Definition of exorcism in English:


Pronunciation /ˈeksôrˌsizəm/ /ˈɛksɔrˌsɪzəm/

See synonyms for exorcism

Translate exorcism into Spanish


  • The expulsion or attempted expulsion of a supposed evil spirit from a person or place.

    ‘the rite of exorcism’
    • ‘an exorcism of the authoritarian past’
    • ‘In actual fact, I think it was more an attempt at personal exorcism.’
    • ‘Similarly, there are other rituals outside their sphere of activity, such as the propitiation or exorcism of dangerous spirits.’
    • ‘One was an attempt at exorcism, the other a rather more practical if overly melodramatic way of making the pain go away.’
    • ‘Attempts at exorcism have been both incredibly painful and unsuccessful.’
    • ‘Once he regains his senses somewhat he goes ‘through all the exorcisms against evil spirits’ and descends back to earth.’
    • ‘Solemn exorcism is an extremely unusual step to take and can only be done after every other possibility, including mental illness, has been discounted.’
    • ‘Some viewers and critics wanted exorcism and purification through some sort of commentary or strictly objective stance.’
    • ‘Rituals like this of purification and exorcism are a traditional feature of Shinto.’
    • ‘The first section, dealing with Mesopotamian magic, stresses the similarities to modern European rituals of healing and exorcism.’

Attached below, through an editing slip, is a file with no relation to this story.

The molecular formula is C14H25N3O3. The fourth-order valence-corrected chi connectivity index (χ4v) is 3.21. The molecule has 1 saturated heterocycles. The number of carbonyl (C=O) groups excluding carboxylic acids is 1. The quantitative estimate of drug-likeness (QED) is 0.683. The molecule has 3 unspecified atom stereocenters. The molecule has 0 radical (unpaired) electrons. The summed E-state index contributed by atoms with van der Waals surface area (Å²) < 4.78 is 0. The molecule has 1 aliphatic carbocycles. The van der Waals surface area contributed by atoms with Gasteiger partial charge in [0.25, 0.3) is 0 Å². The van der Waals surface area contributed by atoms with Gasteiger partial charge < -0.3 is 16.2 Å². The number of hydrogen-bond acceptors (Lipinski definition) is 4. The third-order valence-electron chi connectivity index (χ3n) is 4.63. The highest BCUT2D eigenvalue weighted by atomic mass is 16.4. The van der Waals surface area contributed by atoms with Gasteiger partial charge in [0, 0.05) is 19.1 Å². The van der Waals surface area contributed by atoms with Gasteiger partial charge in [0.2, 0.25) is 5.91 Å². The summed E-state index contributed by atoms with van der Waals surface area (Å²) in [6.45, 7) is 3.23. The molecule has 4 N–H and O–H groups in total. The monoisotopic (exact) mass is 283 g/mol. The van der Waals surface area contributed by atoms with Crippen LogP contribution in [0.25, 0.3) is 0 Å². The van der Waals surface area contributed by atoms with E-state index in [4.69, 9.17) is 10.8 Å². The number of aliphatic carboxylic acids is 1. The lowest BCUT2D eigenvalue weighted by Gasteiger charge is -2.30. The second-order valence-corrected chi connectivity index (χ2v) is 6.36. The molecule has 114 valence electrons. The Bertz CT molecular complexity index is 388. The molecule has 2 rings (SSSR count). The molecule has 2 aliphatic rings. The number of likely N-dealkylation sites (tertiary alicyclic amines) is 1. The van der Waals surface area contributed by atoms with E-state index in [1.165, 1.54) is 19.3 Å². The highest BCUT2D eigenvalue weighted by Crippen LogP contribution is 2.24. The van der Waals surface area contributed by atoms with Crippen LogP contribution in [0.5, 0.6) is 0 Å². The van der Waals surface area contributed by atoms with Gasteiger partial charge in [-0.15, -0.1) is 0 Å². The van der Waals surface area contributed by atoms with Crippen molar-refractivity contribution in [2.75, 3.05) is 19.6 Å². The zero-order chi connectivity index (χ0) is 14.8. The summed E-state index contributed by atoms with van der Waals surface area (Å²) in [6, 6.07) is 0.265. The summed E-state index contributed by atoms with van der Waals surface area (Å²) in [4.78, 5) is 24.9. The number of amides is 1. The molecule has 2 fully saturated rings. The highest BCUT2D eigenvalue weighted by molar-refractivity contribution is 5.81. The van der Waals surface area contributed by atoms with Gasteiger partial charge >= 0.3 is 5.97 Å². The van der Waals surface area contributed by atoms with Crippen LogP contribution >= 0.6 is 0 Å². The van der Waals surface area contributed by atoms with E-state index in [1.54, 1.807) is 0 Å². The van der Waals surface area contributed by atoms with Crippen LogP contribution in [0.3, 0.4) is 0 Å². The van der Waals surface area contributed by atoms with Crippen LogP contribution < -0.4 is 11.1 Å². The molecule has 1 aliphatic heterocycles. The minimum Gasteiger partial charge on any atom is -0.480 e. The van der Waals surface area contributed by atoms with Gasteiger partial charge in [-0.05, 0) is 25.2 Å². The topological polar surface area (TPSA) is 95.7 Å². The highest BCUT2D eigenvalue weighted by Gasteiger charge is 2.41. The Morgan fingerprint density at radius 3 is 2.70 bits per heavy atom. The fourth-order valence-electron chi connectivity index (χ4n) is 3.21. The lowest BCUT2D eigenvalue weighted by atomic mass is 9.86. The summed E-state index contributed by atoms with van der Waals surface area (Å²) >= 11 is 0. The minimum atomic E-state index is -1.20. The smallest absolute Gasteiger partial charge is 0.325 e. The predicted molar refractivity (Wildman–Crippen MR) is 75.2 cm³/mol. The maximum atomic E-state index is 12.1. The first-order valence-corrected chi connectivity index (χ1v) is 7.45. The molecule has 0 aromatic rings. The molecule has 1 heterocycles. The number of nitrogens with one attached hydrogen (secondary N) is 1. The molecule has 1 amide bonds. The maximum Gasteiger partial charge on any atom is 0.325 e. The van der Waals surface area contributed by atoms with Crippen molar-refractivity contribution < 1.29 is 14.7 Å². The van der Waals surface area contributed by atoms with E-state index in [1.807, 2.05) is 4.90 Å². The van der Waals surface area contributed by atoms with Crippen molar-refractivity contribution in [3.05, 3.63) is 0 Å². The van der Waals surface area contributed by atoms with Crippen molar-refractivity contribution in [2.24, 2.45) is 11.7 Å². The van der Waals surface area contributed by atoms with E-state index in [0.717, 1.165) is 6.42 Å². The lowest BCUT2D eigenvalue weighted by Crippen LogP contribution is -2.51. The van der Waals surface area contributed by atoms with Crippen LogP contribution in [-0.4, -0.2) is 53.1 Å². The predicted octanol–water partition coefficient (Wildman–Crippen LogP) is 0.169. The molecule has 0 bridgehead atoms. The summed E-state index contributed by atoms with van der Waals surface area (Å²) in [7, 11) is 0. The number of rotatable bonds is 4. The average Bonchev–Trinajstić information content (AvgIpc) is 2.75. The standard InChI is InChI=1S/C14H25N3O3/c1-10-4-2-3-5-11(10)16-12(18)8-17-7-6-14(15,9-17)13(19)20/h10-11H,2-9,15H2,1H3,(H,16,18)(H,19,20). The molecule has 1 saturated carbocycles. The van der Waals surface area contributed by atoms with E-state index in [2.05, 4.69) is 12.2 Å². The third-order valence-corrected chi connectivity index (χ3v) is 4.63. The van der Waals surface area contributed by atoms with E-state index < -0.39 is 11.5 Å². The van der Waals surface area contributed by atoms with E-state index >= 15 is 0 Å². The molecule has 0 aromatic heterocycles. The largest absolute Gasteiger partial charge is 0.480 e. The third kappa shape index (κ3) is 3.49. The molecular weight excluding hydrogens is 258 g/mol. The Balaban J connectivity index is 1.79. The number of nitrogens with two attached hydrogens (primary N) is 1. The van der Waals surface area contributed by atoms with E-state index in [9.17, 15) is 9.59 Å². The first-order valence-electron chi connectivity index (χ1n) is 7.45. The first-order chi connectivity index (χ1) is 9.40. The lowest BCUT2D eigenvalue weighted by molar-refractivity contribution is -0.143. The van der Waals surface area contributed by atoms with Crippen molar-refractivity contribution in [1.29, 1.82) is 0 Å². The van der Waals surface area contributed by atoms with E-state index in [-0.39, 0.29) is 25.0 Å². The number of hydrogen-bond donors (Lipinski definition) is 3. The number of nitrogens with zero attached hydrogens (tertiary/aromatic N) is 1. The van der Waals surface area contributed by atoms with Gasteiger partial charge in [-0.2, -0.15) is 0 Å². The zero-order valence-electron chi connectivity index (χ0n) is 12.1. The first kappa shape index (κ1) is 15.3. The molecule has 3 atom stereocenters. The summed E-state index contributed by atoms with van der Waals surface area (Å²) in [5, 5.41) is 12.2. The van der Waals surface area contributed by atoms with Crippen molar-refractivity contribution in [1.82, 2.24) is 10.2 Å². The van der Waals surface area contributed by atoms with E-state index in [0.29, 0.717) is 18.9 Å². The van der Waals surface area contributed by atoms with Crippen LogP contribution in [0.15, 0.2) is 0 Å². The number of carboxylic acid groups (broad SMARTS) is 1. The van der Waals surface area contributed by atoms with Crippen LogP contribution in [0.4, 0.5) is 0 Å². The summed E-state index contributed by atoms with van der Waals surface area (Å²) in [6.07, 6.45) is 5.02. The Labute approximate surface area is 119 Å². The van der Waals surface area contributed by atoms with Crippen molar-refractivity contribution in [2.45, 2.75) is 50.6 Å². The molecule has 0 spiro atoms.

• ‘Through this divinely-sponsored exorcism, the infant survives to lead the family out of darkness into the light.’
    • ‘Thereafter, formal rituals of exorcism were adopted by the Church throughout the medieval centuries.’
    • ‘She read a ceremony of exorcism over the ten-year-old boy, and she and Brando prayed.’
    • ‘The Salpuri dance, which is the last ritual process in the Korean shamanist exorcism known as Kut, will also be performed on the occasion.’
    • ‘This conveys power to practise the gifts of the Spirit: speaking in tongues, prophecy, healing, exorcism.’
    • ‘Amazingly no one was killed, and the parish priest then led the children and adults of the village in a kind of exorcism, imitating the noises of the helicopters.’
    • ‘She did suffer a lot of physical and emotional pain, but putting it on canvas was a form of exorcism, and she did it with a dark sense of humour.’
    • ‘The renovation, so long resisted by mother, was meant to be an act of vengeance, assertion and exorcism, but it only seems to stir up memories.’
    • ‘Two things are worth noting, apart from the obvious one that this man believes without any irony that the cure for unbelief is exorcism.’
    • ‘He will insist otherwise, but today is an opportunity for exorcism.’
    • ‘It has been a kind of exorcism, and in telling the most personal story you hope to reach people.’
    driving out, casting out, expulsion
    catharsis, cleansing, purification, purgation, release, deliverance
    View synonyms


Late Middle English via ecclesiastical Latin from ecclesiastical Greek exorkismos, from exorkizein ‘exorcize’.